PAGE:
Messellat Mdûlûn have no strong inclination to working with clay and ceramics. They do have access to a very special kind of clay though, that is well fit to form vessels stable enough to withstand the difficult sea travels between the eastern and the western shore of the Grey Sea and of course also transport by land. The clay deposits of that kind are in the West and are found by some rivers as sediments washed down from the Central Erana Mountain Range. The clay body is a saturated grey and get fired at high temperatures to get food safe and dense as to not leak its contents. The Messellat Mdûlûn do not know any form of glazing.


Religion plays an important role in all Messellat Mdûlûn city states and is firmly in the hand of religious specialists. Private worship exists as well, but it is not organised in any specific way. The Messellat Mdûlûn pantheon is diverse, though commonalities exist. It is no wonder, that ocean and water deities play a paramount role in worship as do dieties related to storm and weather or astral bodies. Interestingly, some important gods and goddesses of trees, vegetation and fertility exist as well all over the Messellat Mdûlûn settlement area. This hints at the presence of Suadleyn or Joun being present in that area before, the former of which might have been incorporated into the Mdûlûn ethnicity alltogether, while the Joun were either replaced of forced to move elsewhere. In any case, such a proposed cultural substrate is the most probable explanation for the Messellat Mdûlûns eclectic pantheon.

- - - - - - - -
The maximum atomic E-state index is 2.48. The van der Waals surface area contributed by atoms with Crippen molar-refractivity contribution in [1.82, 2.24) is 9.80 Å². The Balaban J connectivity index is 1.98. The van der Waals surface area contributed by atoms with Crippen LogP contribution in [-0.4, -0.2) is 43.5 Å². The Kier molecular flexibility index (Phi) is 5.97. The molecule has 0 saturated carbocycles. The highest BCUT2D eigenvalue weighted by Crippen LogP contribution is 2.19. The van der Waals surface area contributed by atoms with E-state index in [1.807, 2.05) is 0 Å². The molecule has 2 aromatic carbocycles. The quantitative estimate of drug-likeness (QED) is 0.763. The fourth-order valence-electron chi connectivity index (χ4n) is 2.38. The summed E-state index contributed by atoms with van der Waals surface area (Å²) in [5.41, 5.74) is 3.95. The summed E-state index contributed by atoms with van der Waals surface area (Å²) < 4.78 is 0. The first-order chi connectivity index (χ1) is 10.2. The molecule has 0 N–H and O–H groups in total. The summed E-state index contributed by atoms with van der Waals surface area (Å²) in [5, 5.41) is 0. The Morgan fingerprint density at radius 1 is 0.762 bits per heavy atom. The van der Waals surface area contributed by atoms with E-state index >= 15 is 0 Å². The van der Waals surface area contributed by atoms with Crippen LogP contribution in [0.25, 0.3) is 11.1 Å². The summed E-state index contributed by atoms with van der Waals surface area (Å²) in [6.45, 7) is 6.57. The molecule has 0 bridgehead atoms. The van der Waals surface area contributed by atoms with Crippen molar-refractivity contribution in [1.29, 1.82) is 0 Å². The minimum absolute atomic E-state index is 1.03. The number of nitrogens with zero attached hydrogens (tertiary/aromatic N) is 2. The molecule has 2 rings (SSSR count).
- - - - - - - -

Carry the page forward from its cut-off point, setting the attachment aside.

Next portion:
Main gods and godesses

Water and ocean gods
Depending on the city state, the main water and ocean gods are Karnyo and her husband Konkamis, who are revered as a couple of one of the two takes the dominant role in worship. They are both originally gods on the bounties of the sea, with Karnyo being associated with fish, cephalopods, crabs and crayfish, whereas Konkamis is associated with seaweed, corals, starfish and seashells and kelp. She is the herder, he is the gardener. Other than those two, Naosu, the master of waves and currents is also often the main ocean god in some city states. Sometimes he is interpreted as Karnyo's and Konkamis' son, sometimes he is their hermaphroditic parent. When he is given a gender, he is always male. Sometimes he himself has a wife, called Missoyo, which means ocean breeze.

Storm and weather gods
Seafaring is greatly dependent on weather, so dieties associated with wind and weather are also of major importance for Messellat Mdûlûn worship. Winds are exclusively governed by female dieties of all sorts. The aforementioned Missoyo is in some city states the one goddess who is prayed to for safe travels across the Grey Sea. Otherwise the Sixteen Sisters, each of which stands for one of the 16 months and likewise one of the 16 directions of the wind are sometimes the main object of worship in some city states.